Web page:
Saturday in Tipton County brought sunny skies and temperatures in the low 80s.

It also brought the first organized sporting event in the county since COVID-19 restrictions were put in place about two months ago.

The Tipton County Clay Busters, a shooting team that includes children in grades 5 through 12 from Brighton, Munford, Covington and a couple of other area schools, held its first practice since mid-March.

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“I tell you,” said Richard Griggs, the organization’s president, “they were glad to be back on that field.”

There were, of course, several restrictions that were followed during the practice.

The shooters practiced in groups of five on two fields with one coach and one scorekeeper. There were 15 minutes between each group so those leaving would not come in contact with arriving shooters. About 22 athletes took part in the practice.

Equipment was sanitized frequently and in between groups.

Athletes and coaches stayed six feet apart and athletes were encouraged to wear masks when they were not shooting.

“We tried to be very careful,” Griggs said. “We asked them if you’ve been sick or around somebody sick, don’t come.”

Parents were asked to stay in the car and everybody’s temperature was taken before practice began.

When Griggs took the temperature of the first athlete to arrive, it was a little high.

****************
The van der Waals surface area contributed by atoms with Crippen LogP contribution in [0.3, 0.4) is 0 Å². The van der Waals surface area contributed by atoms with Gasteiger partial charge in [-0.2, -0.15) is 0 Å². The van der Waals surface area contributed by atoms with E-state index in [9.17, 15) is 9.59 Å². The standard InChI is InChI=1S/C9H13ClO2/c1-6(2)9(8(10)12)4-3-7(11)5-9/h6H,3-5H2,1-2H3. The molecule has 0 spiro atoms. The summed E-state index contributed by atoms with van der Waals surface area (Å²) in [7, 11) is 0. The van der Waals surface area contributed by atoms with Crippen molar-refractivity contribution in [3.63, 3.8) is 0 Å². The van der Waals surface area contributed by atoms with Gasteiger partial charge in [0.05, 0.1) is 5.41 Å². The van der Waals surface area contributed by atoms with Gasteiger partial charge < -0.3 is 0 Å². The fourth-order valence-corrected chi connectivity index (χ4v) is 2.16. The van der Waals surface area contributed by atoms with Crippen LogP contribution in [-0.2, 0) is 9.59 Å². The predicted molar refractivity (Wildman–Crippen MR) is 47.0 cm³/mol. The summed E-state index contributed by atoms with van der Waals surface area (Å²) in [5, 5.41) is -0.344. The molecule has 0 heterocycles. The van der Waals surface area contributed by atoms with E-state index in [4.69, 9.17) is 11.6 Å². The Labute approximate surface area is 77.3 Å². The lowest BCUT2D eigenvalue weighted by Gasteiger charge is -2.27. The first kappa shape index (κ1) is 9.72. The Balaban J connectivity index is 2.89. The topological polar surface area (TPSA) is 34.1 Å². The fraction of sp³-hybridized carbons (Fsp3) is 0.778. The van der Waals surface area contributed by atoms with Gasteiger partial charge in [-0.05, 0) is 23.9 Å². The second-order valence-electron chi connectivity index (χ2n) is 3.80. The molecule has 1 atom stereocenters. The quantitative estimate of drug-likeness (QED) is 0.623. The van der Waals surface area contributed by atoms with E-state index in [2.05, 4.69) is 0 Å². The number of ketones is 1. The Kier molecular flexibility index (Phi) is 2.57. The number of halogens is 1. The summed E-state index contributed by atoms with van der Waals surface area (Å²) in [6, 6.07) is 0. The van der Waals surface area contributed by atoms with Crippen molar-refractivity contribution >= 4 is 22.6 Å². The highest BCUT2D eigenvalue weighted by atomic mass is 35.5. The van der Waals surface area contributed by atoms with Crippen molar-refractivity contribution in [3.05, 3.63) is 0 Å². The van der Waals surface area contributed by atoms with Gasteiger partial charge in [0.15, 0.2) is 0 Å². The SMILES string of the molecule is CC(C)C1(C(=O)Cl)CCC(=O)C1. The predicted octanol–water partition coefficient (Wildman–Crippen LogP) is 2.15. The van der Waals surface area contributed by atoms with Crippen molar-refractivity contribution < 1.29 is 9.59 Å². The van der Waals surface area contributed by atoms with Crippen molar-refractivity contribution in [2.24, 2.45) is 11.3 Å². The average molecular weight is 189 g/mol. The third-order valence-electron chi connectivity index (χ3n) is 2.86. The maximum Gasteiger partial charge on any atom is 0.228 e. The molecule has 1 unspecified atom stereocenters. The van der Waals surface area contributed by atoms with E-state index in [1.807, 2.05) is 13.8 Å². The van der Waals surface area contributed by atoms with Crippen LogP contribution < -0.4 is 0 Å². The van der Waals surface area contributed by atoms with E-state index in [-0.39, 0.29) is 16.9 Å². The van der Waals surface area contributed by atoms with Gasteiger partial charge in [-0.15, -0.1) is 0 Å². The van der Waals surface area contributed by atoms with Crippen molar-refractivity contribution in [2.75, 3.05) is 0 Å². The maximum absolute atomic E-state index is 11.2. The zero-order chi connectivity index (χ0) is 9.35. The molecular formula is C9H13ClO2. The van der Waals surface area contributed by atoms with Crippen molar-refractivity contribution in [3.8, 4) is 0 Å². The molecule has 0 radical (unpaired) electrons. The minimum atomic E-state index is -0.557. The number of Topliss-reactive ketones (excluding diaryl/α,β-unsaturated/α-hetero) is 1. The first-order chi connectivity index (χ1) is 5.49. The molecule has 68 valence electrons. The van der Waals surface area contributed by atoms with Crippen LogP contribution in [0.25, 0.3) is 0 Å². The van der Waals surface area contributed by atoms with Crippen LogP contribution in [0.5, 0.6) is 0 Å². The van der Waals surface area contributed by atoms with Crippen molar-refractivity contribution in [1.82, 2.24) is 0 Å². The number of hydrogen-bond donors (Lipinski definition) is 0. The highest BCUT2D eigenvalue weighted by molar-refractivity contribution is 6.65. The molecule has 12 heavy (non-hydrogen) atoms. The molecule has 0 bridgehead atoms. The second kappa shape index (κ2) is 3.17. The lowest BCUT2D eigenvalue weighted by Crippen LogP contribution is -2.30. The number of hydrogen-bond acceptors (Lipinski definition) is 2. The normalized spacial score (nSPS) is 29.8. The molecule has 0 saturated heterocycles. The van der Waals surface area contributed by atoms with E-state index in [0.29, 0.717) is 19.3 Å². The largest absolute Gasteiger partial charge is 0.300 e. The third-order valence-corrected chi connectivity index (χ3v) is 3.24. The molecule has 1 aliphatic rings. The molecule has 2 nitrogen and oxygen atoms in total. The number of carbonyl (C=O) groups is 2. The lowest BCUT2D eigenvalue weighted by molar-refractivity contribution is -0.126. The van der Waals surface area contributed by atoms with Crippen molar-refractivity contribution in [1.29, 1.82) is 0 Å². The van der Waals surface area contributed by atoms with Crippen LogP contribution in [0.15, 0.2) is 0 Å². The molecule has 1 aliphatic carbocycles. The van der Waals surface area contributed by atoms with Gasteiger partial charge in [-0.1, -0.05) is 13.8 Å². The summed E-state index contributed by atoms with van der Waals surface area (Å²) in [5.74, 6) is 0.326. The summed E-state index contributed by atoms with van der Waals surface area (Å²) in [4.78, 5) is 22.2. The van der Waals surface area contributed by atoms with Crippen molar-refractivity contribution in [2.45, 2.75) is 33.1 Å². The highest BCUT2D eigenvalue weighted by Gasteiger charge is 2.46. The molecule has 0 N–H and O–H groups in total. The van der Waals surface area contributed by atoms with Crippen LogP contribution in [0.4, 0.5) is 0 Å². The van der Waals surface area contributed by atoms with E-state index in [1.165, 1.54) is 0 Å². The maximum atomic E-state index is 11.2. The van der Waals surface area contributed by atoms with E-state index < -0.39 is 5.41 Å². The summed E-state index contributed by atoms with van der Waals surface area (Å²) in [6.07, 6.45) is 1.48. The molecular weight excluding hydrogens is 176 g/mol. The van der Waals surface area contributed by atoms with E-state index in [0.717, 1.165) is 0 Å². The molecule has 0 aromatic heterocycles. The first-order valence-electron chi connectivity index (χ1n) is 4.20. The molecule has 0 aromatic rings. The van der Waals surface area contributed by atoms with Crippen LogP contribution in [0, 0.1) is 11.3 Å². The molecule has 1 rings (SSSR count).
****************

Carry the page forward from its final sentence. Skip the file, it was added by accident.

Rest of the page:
“At the beginning we had a scare,” Griggs said. “The first one whose temperature I took came in at 99.7, and I thought, ‘That’s not good.’”

But Griggs, who as the Covington Fire Department chief has medical training, thought for a minute and realized the student had been wearing a hat when he arrived. He waited a few minutes, took his temperature again and it was 98.2.

“That hat was holding heat in,” Griggs said. “We figured that out pretty quickly and we were good.”

The Tipton County Clay Busters’ season usually runs from January to August and they compete against teams from other schools and counties. With the two-month break and restrictions still in place, how things proceed going forward are still uncertain.

Regional competitions are usually held in June, followed by a state shoot in July and nationals in August. Right now the plan is to hold a virtual regional competition in June where teams shoot at their home field and submit their scores.

“This is different for everybody,” Griggs said. “We’re writing the book as we go through.”

However things work out, it was clear that Saturday was a step toward getting back to normalcy. Everybody was in high spirits as practice played out on two fields in the Atoka area.

One girl hit 94 out of 100 targets, which was a personal best.

“Those kids came back Saturday and they were shooting just as well as they were when we stopped,” Griggs said. “That was a very good sign. Most of them have been practicing at home … We’re trying to do the best we can with the hand we’ve been dealt. We’re trying to get these kids back on the field to shoot as much as we can.”